Over 4.5 million people in the United States and 26 million worldwide suffer from Alzheimer’s disease. Alzheimer’s disease is the most common type of dementia. The disease destroys brain cells and symptoms can include confusion, anger, mood swings, language breakdown and long-term memory loss. Caring for a person with Alzheimer’s disease involves specialized services that differ from other types of senior housing. When making a decision, on where to place your loved one, it is important to ask if there is specialized care offered for residents with Alzheimer’s disease or other forms of dementia.
Doctors generally describe Alzheimer’s disease in three stages – mild, moderate and severe.
You might have heard these stages referred to as early, mid and late stage. The Alzheimer’s Association estimates 5.2 million Americans age 65 and older are living with Alzheimer’s, and 72 percent of these patients are at the moderate to severe stage of the disease.
While there is no clear indication of when someone moves from stage to stage of Alzheimer’s disease, there are some general guidelines doctors use. These help caregivers understand what they may expect as the disease worsens.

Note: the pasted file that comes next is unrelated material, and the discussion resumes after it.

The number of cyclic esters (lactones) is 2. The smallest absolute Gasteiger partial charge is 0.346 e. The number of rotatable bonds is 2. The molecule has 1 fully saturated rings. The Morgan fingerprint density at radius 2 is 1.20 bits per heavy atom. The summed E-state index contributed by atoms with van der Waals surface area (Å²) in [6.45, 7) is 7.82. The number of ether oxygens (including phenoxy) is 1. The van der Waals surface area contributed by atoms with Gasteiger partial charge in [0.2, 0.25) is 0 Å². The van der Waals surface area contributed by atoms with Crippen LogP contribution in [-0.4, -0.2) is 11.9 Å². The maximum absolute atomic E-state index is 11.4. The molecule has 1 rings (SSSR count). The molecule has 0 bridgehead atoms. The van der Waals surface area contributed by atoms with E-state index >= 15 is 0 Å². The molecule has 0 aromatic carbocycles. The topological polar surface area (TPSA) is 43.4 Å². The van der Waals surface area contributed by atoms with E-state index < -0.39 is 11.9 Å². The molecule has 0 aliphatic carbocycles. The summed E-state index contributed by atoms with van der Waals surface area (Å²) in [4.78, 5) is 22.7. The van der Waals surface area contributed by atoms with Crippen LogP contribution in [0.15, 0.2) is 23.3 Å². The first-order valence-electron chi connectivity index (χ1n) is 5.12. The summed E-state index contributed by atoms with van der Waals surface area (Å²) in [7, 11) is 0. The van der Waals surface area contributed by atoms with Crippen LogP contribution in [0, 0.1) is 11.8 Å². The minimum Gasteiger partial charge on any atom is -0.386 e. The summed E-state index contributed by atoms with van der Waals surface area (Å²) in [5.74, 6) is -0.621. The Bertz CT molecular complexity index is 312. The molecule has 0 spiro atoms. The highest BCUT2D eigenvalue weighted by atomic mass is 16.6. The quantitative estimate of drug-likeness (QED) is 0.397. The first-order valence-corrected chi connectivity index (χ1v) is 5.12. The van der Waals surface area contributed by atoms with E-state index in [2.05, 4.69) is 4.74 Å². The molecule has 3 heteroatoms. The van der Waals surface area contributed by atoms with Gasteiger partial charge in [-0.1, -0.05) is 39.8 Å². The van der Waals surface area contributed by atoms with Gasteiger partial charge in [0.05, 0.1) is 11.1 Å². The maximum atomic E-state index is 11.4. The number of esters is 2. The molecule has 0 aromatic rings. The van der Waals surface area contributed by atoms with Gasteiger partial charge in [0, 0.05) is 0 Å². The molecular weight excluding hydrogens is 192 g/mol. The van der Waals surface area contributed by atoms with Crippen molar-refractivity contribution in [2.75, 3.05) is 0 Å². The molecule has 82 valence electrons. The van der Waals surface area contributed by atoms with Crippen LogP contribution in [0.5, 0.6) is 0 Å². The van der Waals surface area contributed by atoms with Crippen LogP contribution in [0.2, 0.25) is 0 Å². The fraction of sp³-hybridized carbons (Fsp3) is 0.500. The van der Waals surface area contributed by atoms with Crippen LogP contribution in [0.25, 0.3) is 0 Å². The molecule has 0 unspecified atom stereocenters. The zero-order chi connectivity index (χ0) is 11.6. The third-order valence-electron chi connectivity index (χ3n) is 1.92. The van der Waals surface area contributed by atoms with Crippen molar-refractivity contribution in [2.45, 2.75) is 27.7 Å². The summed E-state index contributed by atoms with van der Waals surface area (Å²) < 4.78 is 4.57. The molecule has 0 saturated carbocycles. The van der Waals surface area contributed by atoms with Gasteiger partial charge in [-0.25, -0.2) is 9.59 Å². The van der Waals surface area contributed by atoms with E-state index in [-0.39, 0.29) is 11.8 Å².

- During the mild (or early) stage of Alzheimer’s, people may begin having trouble with memory and thinking
- During the moderate (or mid) stage of Alzheimer’s, people may become more confused and forgetful and begin to need help with routine daily activities and self-care
- During the severe (or late) stage of Alzheimer’s, people may lose the ability to speak coherently and experience a decline in physical abilities
The doctor may assess which stage your loved one is in.
Through research, more is being learned about how Alzheimer’s affects the brain. While doctors and scientists do not yet know how to prevent or cure the disease, medications are available that may help treat the symptoms.
Even though most dementia cases come from irreversible causes, there is still so much dementia care that families can do to help their loved ones continue to function as well as possible for as long as possible. Creating a safe, comfortable, and supportive environment for someone with dementia can feel like a daunting and even overwhelming task for the caregiver, but fortunately there are now some accepted standards of dementia care that can help guide families to care for their loved one.
We all forget things as we get older. Mild memory loss is common in older adults and as long as it doesn’t affect their daily lives, isn’t usually a problem. But memory loss that gets worse and affects daily life may be a sign of dementia. Dementia can cause problems with memory and how well a person is able to think and plan. Alzheimer’s disease is the most common cause of dementia. Usually dementia gets worse over time. How long this takes is different for each person. Some people stay the same for years. Others lose skills quickly. Follow the links below to find WebMD’s comprehensive coverage about dementia, what it looks like, how to treat it, and much more.